- There is a risk that the shortage will impair audit quality over time if excessive workloads continue and knowledge gaps are not filled.
- The FMA is considering how to reduce hurdles for overseas professionals to become licensed auditors when relocating to New Zealand.
- Local audit firms typically rely on secondments and immigration to fill gaps in the skilled auditor space. This has been almost impossible during the COVID-19 border closures.
New Zealand’s shortage of experienced auditors is having an impact on the timely completion of audited financial information for investors and stakeholders.
Local audit firms typically rely on secondments and immigration to fill gaps in the skilled auditor space. This has been almost impossible during the COVID-19 border closures.
The situation has been exacerbated by challenges in attracting and retaining talent. Auditors with public accounting experience continue to follow the usual career trajectory of moving overseas or into the corporate world. Meanwhile new graduates are finding a broader range of options in the tight labour market, especially with the current lack of international students.
Research from accounting industry body Chartered Accountants Australia and New Zealand (ANZ) found that in October last year there were up to 260 vacancies across the 13 major audit providers in New Zealand. The situation is similar overseas – including in Australia, where the Australian Financial Review reported in May 2021 that the number of registered auditors has dropped by more than 1000 – a fifth of that workforce – over the past four years.
Steps have been taken to alleviate the pressure of the shortage locally, with the Financial Markets Authority (FMA) granting temporary reporting deadline extensions for some businesses, and the government announcing a border exception late last year to allow 180 external auditors into the country.
Weathering the shortage
The audit of public companies remains mandated by law, and the FMA is focused on ensuring that the quality of information provided to investors is not compromised. Therefore, audit firms need to ensure they are able to complete high-quality audits for all their clients.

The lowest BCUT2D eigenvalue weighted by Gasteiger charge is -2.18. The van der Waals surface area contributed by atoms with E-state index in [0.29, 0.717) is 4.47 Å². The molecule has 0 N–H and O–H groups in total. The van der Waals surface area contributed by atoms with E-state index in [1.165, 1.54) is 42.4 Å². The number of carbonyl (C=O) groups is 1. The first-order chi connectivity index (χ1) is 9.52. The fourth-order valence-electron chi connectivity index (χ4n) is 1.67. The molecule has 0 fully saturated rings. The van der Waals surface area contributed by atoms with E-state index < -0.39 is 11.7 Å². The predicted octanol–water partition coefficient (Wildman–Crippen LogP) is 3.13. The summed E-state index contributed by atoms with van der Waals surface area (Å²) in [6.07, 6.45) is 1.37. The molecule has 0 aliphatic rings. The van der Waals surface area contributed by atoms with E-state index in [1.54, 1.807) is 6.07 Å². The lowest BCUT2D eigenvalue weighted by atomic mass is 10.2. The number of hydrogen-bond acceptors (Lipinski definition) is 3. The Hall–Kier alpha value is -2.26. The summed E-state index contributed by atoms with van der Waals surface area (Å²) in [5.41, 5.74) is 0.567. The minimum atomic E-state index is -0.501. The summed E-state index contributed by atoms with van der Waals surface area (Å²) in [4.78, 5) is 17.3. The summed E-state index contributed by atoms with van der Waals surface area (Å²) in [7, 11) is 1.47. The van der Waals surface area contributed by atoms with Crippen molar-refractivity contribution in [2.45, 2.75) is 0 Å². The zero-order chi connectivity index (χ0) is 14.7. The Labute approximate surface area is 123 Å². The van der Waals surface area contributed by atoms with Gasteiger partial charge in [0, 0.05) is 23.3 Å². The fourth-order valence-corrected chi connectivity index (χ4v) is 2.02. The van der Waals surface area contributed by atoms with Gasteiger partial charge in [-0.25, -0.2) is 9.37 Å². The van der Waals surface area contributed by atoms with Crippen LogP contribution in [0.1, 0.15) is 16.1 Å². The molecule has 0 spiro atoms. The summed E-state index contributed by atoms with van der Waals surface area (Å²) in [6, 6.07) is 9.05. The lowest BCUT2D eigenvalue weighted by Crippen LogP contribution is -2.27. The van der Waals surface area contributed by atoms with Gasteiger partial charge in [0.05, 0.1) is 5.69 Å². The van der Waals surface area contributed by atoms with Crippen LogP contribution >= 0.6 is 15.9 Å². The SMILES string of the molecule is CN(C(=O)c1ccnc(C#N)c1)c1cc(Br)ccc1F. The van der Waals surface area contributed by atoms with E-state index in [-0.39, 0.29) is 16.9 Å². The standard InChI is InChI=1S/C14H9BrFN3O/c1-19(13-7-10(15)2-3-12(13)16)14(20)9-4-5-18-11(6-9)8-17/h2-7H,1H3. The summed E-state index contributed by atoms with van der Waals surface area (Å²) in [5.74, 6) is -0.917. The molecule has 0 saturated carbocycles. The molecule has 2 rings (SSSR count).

In a constrained market, audit firms may need to make choices about what work to take on, and what clients to drop – which are more likely to be those that deliver poor information that causes delays or additional unplanned work.
Directors and management can minimise the risk of this by having a robust plan that ensures all required information is available for their auditors in a timely manner. If any external accounting advice from another accounting firm is required, this should be identified and dealt with early, to ensure timeframes of the year-end audit can be met.
Directors should also be willing to pay a reasonable fee to ensure their auditor has sufficient time and resources to perform a compliant audit, rather than focusing overly on driving down the price.
When making choices about what work to take on, we have seen audit firms critically assessing the quality of their clients, in terms of their attitude towards the audit, working relationship with the firm and the standard of information provided, in comparison to the fees received.
What’s the outlook?
Professional services firms with audit functions have continued to grow both in revenue and staff numbers, even during the pandemic. Based on this it seems the problem isn’t attracting staff, just attracting auditors.
As the pandemic eases, we are just as likely to lose local auditors to overseas opportunities as we are to gain auditors from offshore. The shortage looks likely to be here for some time and solving it will require a collective effort by the audit profession.
From a regulation perspective, there is a risk that the shortage will impair audit quality over time if excessive workloads continue and knowledge gaps are not filled. It is essential that firms focus not only on filling vacancies, but on luring the right talent.
This may involve challenging the traditional pathways to becoming an auditor and accommodating flexibility in professional development and career progression. Firms will also have to consider how to seek out specific skill sets, such as expertise in technology, and science in relation to developments in reporting climate-related disclosure.
The FMA is also considering how to reduce hurdles for overseas professionals to become licensed auditors when relocating to New Zealand.
Making the profession more attractive will be a key contributor to a sustainable audit profession. A recent CA ANZ discussion document, Attracting and retaining talent in the audit profession, points to evidence that young auditors are looking for meaning in their work.
Audit firms need to take that on board and do more to promote the crucial role auditors play in maintaining the integrity of our financial system – which now includes new developments such as climate-related disclosure – and the opportunities to work in emerging and innovative sectors.
For our part, the FMA will continue to engage with audit firms, preparers of financial statements and other regulators, to understand how we can help firms without compromising the quality of information, and, in the longer term, work to maintain and improve the profession.
With major growth in retail investing in recent years – seeing more Kiwis entrusting their wealth to the share market – audits of listed companies continue to be delivered.
Changes to Quality Management Standards on the horizon
New standards bring a new risk-based approach to managing quality. Resources to assist with the implementation of the changes are now available for members.Learn more